Welcome back to “Beer of the Week”! This review of Rowers was written by NHC member Tube. Visit the members-only “Beer Reviews“ section to submit your own review.
While recently on a visit to Carrick-on-Shannon, I had the opportunity to once again sample some Rowers Red Ale. This is one of a number of beers which is owned and marketed by Carrig Craft Brewing, who claim the word Carrig is ostensibly linked with the name of the town from which it hails. However in this case of this Co. Leitrim town, Carrick is actually derived from ‘cora’, the Irish word for weir, as opposed to ‘carraig’, the Irish word for rock.
Not that it really matters, as it’s a catchy name and in any case the beer is actually brewed by Bo Bristle in Banagher, Co. Offaly. Bo Bristle was formerly known as Breweyed, where gently spoken Englishman Andrew Horn is the brew master, operating on a PBC Brewery Installations 1,000L system.
While the tap badge does not mention the word Red, it is used in the marketing, leading me to assume that this was an Irish Red Ale, of the Smithwicks sort. However, I was pleasantly surprised to find that unlike the latter, Rowers has quite a body, and also unlike the latter, moderate carbonation, of which I would estimate at 2 to 2.2 volumes. The head is quite thick, and even though the Carrig-branded glass was nucleated, the nucleation was not necessary as if anything it encouraged the head to grow. Looking at how dense it is, this is probably a wheat derived head. The beer however is perfectly clear, and Bo Bristle’s website does mention filtration so that could be the reason.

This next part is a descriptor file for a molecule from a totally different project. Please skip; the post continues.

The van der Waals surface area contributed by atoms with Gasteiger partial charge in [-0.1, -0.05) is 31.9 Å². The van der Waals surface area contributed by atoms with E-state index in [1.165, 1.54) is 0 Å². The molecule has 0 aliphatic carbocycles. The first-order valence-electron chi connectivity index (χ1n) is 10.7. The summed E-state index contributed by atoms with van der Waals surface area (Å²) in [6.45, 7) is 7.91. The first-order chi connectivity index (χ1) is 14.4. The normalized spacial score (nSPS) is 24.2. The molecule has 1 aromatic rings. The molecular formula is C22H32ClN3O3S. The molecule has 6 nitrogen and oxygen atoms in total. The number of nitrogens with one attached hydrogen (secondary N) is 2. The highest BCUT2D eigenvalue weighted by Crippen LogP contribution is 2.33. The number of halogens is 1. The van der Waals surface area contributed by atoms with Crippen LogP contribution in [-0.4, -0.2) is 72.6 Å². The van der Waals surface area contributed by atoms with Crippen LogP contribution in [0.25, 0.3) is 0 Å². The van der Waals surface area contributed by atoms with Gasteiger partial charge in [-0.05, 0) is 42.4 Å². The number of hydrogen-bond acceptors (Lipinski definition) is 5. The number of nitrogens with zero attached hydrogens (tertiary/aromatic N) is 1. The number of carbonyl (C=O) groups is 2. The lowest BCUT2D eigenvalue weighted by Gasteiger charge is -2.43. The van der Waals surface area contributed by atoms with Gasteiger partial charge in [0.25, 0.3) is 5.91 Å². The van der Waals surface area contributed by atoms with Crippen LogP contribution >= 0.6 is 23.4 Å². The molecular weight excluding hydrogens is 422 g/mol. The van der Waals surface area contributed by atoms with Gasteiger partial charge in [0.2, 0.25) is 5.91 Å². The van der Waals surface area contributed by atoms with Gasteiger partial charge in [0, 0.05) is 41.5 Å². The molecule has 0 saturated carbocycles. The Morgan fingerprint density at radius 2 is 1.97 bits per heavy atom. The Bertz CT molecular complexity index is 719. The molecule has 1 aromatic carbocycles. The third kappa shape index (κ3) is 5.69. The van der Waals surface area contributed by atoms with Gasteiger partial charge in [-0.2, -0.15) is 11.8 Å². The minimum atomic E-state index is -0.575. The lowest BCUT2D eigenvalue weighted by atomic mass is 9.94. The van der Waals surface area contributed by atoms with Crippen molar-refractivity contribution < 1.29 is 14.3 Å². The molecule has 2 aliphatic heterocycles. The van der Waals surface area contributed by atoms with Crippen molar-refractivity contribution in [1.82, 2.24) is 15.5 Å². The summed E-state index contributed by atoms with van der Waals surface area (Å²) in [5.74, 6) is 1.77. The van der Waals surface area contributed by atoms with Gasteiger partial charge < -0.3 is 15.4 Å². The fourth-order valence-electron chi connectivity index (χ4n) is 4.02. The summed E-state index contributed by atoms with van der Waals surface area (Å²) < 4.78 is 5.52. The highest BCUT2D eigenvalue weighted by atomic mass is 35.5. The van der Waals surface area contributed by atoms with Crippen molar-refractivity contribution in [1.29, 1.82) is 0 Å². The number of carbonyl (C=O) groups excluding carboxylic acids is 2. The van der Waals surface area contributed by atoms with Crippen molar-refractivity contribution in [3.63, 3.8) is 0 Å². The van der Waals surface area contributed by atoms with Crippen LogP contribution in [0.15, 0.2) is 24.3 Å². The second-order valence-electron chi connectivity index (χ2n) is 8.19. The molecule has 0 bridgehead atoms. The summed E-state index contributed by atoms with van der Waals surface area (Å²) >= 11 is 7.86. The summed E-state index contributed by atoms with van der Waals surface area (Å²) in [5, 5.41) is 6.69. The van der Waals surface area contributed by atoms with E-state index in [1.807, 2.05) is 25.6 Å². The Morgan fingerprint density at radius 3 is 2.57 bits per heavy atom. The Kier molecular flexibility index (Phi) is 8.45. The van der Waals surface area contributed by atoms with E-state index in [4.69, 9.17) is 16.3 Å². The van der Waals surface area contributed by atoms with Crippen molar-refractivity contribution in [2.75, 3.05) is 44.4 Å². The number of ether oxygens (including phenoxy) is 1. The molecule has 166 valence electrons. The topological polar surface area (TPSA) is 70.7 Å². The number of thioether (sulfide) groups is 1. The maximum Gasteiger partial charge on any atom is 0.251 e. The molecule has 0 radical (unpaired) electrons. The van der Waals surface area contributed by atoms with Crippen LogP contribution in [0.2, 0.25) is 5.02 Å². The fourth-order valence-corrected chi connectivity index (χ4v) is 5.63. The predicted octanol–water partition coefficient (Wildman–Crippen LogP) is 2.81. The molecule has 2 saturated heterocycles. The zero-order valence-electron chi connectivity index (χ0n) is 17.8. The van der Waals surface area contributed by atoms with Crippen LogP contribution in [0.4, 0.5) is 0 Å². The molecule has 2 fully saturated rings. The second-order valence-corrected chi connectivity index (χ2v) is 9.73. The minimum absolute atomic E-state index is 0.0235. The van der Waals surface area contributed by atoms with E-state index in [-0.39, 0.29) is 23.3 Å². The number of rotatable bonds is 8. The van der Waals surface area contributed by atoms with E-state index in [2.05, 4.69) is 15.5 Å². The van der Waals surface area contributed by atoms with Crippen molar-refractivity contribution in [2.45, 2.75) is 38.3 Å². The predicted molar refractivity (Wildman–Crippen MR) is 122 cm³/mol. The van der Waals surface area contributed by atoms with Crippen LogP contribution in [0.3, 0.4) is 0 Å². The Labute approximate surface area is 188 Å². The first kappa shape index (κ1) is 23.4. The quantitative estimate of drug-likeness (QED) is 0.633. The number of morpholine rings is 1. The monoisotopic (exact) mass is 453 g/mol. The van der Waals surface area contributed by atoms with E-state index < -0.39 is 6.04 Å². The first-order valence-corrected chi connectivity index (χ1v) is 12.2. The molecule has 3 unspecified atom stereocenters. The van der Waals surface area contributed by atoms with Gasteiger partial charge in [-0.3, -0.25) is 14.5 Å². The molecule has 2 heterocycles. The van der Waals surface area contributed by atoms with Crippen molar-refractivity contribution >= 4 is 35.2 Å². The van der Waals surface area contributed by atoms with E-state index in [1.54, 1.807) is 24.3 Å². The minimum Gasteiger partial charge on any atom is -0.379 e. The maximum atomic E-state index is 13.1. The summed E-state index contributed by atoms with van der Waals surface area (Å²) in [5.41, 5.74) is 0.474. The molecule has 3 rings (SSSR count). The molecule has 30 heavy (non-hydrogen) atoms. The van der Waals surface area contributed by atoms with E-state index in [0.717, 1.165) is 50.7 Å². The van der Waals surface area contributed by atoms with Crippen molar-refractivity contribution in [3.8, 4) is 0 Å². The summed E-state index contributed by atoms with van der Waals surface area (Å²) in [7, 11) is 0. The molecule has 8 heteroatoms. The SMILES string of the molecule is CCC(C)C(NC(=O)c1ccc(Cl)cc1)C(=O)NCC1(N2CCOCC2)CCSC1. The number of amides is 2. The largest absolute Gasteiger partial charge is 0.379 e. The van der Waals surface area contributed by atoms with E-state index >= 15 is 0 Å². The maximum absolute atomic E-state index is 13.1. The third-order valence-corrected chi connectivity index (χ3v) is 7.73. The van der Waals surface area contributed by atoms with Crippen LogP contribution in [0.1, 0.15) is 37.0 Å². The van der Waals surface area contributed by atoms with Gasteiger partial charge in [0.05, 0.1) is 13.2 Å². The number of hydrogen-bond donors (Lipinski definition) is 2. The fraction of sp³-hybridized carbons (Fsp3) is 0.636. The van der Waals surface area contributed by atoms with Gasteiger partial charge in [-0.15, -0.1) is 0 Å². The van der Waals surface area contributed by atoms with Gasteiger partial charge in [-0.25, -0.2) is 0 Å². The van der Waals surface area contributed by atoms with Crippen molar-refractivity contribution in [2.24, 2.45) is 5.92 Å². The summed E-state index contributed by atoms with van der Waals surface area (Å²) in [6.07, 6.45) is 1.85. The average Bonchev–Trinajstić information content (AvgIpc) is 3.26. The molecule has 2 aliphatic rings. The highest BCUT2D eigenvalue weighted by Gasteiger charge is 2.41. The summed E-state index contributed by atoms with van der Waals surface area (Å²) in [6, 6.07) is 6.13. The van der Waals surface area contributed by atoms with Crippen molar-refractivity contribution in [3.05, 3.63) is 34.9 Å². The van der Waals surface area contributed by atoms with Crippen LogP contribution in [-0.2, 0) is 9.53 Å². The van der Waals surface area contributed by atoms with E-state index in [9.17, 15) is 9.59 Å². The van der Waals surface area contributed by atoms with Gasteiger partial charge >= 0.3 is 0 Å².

The beer itself tastes nothing like an Irish Red, which would typically derive its colour and a lot of flavour from roasted grains. While Rowers probably has some, possibly more for colour, it has more caramel type flavours that one would normally associate with an English mild or bitter. There is a decent hop bite too, again English style hops come to the fore and I would guess Challenger or Target, but I suspect there is a dash of American hops in there too.
Pint goes down really well, and is ideally accompanied by another one! There is again excellent lacing on the glass, which I’m putting down to wheat malt.
At €4.50 a pint this is really quite a good beer and I would recommend anyone to try it.
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